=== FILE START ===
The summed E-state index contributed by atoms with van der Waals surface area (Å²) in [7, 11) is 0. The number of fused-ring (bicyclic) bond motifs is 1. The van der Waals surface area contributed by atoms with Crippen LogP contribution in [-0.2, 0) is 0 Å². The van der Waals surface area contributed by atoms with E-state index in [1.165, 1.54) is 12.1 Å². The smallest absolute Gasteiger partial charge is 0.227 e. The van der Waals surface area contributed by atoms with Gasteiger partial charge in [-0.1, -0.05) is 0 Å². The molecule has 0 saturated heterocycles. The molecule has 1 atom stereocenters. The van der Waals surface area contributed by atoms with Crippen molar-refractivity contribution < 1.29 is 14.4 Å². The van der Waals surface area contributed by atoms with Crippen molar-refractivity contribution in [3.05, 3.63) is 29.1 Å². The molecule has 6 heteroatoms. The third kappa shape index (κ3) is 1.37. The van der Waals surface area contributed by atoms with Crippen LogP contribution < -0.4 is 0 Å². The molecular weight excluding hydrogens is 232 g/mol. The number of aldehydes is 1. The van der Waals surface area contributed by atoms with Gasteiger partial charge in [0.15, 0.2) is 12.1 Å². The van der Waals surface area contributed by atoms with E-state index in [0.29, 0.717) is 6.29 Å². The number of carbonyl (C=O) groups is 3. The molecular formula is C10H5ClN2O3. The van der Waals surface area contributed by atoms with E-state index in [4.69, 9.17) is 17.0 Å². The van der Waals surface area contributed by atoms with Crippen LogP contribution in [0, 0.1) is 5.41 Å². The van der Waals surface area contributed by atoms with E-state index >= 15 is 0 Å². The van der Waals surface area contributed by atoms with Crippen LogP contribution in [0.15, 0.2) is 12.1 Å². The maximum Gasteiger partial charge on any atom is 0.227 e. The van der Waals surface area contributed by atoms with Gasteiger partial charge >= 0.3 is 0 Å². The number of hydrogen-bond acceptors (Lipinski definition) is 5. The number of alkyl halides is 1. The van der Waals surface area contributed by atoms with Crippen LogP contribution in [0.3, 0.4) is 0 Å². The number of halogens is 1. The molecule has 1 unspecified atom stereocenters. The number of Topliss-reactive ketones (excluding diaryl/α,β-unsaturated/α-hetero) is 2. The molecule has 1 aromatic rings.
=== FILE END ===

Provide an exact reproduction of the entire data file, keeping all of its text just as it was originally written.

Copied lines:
The summed E-state index contributed by atoms with van der Waals surface area (Å²) in [7, 11) is 0. The number of fused-ring (bicyclic) bond motifs is 1. The van der Waals surface area contributed by atoms with Crippen LogP contribution in [-0.2, 0) is 0 Å². The van der Waals surface area contributed by atoms with E-state index in [1.165, 1.54) is 12.1 Å². The smallest absolute Gasteiger partial charge is 0.227 e. The van der Waals surface area contributed by atoms with Gasteiger partial charge in [-0.1, -0.05) is 0 Å². The molecule has 0 saturated heterocycles. The molecule has 1 atom stereocenters. The van der Waals surface area contributed by atoms with Crippen molar-refractivity contribution < 1.29 is 14.4 Å². The van der Waals surface area contributed by atoms with Crippen molar-refractivity contribution in [3.05, 3.63) is 29.1 Å². The molecule has 6 heteroatoms. The third kappa shape index (κ3) is 1.37. The van der Waals surface area contributed by atoms with Crippen LogP contribution < -0.4 is 0 Å². The molecular weight excluding hydrogens is 232 g/mol. The number of aldehydes is 1. The van der Waals surface area contributed by atoms with Gasteiger partial charge in [0.15, 0.2) is 12.1 Å². The van der Waals surface area contributed by atoms with E-state index in [0.29, 0.717) is 6.29 Å². The number of carbonyl (C=O) groups is 3. The molecular formula is C10H5ClN2O3. The van der Waals surface area contributed by atoms with E-state index in [4.69, 9.17) is 17.0 Å². The van der Waals surface area contributed by atoms with Crippen LogP contribution in [0, 0.1) is 5.41 Å². The van der Waals surface area contributed by atoms with E-state index >= 15 is 0 Å². The van der Waals surface area contributed by atoms with Crippen LogP contribution in [0.15, 0.2) is 12.1 Å². The maximum Gasteiger partial charge on any atom is 0.227 e. The van der Waals surface area contributed by atoms with Gasteiger partial charge >= 0.3 is 0 Å². The number of hydrogen-bond acceptors (Lipinski definition) is 5. The number of alkyl halides is 1. The van der Waals surface area contributed by atoms with Crippen LogP contribution in [0.3, 0.4) is 0 Å². The number of halogens is 1. The molecule has 1 unspecified atom stereocenters. The number of Topliss-reactive ketones (excluding diaryl/α,β-unsaturated/α-hetero) is 2. The molecule has 1 aromatic rings.